Being a fan of soccer, I enjoyed a title called International Super Star Soccer (sounds important doesn’t it?), which quickly became MY favorite sports game EVER. It was, to that point, the first soccer game that allowed me a greater amount of control, letting me direct shots, control the swerve of the ball, control the power of shots with amazing accuracy and even do very complex dribbles that heavily relied on the quickness of my fingers. Of course, the game was not particularly pretty to look at, and there were ways to do “trick goals”, but it mattered little as the accuracy of the control was beyond anything I had experienced until then.

As it turns out, the countless hours spent playing ISSS 64 made me a true expert. To this day, my cousins talk about how dominant I was like it is some kind of legendary feat that has not been attained since. Friends and cousins tried many times to defeat me, but they always came up short. In fact, I am confident, without fears of appearing incredibly childish and full of myself (too late for that anyway), that at my best moment with that game, I could have beaten even the most talented gamer out there. It was a kind of mastery I have not reached ever since. It was almost as if the game was perfectly suited for my style of play.

The Playstation 2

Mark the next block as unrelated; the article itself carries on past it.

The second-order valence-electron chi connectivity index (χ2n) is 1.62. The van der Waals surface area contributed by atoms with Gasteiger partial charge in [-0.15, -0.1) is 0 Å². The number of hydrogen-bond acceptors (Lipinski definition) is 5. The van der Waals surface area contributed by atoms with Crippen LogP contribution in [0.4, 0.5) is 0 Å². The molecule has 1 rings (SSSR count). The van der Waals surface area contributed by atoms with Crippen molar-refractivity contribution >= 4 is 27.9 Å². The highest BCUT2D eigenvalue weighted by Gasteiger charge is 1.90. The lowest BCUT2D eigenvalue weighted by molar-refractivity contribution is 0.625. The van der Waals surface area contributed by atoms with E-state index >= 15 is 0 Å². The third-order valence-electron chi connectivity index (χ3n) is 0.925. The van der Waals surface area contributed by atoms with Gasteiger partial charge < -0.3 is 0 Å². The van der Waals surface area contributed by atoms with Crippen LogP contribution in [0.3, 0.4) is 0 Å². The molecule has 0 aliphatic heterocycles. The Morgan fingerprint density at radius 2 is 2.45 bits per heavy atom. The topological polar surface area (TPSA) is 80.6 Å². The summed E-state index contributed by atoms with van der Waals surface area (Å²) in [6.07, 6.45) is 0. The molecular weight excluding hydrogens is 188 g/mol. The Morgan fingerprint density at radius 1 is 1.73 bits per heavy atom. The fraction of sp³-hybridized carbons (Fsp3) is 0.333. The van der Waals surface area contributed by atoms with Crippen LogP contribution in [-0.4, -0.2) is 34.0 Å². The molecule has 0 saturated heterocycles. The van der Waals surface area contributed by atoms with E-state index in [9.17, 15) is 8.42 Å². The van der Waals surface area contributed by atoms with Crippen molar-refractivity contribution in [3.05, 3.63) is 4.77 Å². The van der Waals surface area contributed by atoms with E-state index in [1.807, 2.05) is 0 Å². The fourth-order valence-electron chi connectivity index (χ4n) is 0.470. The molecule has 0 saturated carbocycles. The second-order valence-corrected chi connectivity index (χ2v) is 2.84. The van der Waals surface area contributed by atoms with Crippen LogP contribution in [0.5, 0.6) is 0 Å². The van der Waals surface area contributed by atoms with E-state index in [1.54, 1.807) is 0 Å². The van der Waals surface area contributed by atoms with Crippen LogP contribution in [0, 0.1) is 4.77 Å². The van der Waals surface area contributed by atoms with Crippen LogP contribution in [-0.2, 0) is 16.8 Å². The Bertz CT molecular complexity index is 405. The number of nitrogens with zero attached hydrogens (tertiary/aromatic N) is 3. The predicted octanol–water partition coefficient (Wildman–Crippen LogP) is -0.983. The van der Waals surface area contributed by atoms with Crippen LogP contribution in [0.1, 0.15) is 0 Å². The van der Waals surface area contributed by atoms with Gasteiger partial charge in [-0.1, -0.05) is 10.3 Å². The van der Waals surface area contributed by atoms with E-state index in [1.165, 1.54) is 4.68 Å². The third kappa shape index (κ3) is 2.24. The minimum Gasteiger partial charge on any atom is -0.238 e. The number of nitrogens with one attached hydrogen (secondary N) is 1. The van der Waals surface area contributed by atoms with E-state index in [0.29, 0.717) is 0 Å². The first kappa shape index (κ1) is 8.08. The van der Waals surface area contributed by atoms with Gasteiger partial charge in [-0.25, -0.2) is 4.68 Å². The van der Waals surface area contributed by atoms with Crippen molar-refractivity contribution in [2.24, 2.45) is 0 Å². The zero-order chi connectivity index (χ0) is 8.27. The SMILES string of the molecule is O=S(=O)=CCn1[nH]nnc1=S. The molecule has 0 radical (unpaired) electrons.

A few years passed before I had my hands on the next generation of consoles. My pick, above competitors like the long-forgotten Sega Dreamcast, Nintendo Gamecube and the new XBOX was, as my title says, the Playstation 2.

What can I say about the Playstation 2? I still play with it often and, with great patience, I have amassed a decent-size collection of titles as I waited, for years, to get some of the best games at a lower price. In fact, I have been slow to catch up to the times and since I’ve gotten this console, I have seen the XBOX 360 and the Playstation 3 be born and grab all the headlines as they are clearly the two most advanced video game engines currently in the industry.

Here is a brief summary of some of my favorite Playstation 2 games:

Gran Turismo 3: when I purchased the console, this was the game that came with the box. It was one of the first releases and it certainly helped catapult the new Sony console to be the most successful console of the 132-bit generation. It was a racing game of gorgeous visuals that offered players a great variety of vehicles of all kinds. Unfortunately, the almost endless selection of “wheels” was counterbalanced by a very limited variety of tracks and options.